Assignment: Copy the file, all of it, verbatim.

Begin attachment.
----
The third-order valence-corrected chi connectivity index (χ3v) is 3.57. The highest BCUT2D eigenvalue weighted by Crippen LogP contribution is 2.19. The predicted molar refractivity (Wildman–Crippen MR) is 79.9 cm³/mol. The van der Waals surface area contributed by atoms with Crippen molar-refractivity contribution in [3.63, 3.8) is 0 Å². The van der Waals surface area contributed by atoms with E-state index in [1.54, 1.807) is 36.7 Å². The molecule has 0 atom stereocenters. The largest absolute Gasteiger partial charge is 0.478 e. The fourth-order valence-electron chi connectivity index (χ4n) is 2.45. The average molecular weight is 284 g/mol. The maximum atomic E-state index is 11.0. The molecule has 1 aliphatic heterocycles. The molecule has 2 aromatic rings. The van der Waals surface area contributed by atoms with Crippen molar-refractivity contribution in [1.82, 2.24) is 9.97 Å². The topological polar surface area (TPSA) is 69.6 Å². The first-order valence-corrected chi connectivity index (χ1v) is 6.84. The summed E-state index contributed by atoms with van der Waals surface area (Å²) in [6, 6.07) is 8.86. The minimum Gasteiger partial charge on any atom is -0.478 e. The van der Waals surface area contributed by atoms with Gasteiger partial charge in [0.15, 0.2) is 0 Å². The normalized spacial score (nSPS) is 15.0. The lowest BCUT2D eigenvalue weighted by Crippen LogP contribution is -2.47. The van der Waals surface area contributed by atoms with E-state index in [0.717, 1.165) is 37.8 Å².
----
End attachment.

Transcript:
The third-order valence-corrected chi connectivity index (χ3v) is 3.57. The highest BCUT2D eigenvalue weighted by Crippen LogP contribution is 2.19. The predicted molar refractivity (Wildman–Crippen MR) is 79.9 cm³/mol. The van der Waals surface area contributed by atoms with Crippen molar-refractivity contribution in [3.63, 3.8) is 0 Å². The van der Waals surface area contributed by atoms with E-state index in [1.54, 1.807) is 36.7 Å². The molecule has 0 atom stereocenters. The largest absolute Gasteiger partial charge is 0.478 e. The fourth-order valence-electron chi connectivity index (χ4n) is 2.45. The average molecular weight is 284 g/mol. The maximum atomic E-state index is 11.0. The molecule has 1 aliphatic heterocycles. The molecule has 2 aromatic rings. The van der Waals surface area contributed by atoms with Crippen molar-refractivity contribution in [1.82, 2.24) is 9.97 Å². The topological polar surface area (TPSA) is 69.6 Å². The first-order valence-corrected chi connectivity index (χ1v) is 6.84. The summed E-state index contributed by atoms with van der Waals surface area (Å²) in [6, 6.07) is 8.86. The minimum Gasteiger partial charge on any atom is -0.478 e. The van der Waals surface area contributed by atoms with Gasteiger partial charge in [0.15, 0.2) is 0 Å². The normalized spacial score (nSPS) is 15.0. The lowest BCUT2D eigenvalue weighted by Crippen LogP contribution is -2.47. The van der Waals surface area contributed by atoms with E-state index in [0.717, 1.165) is 37.8 Å².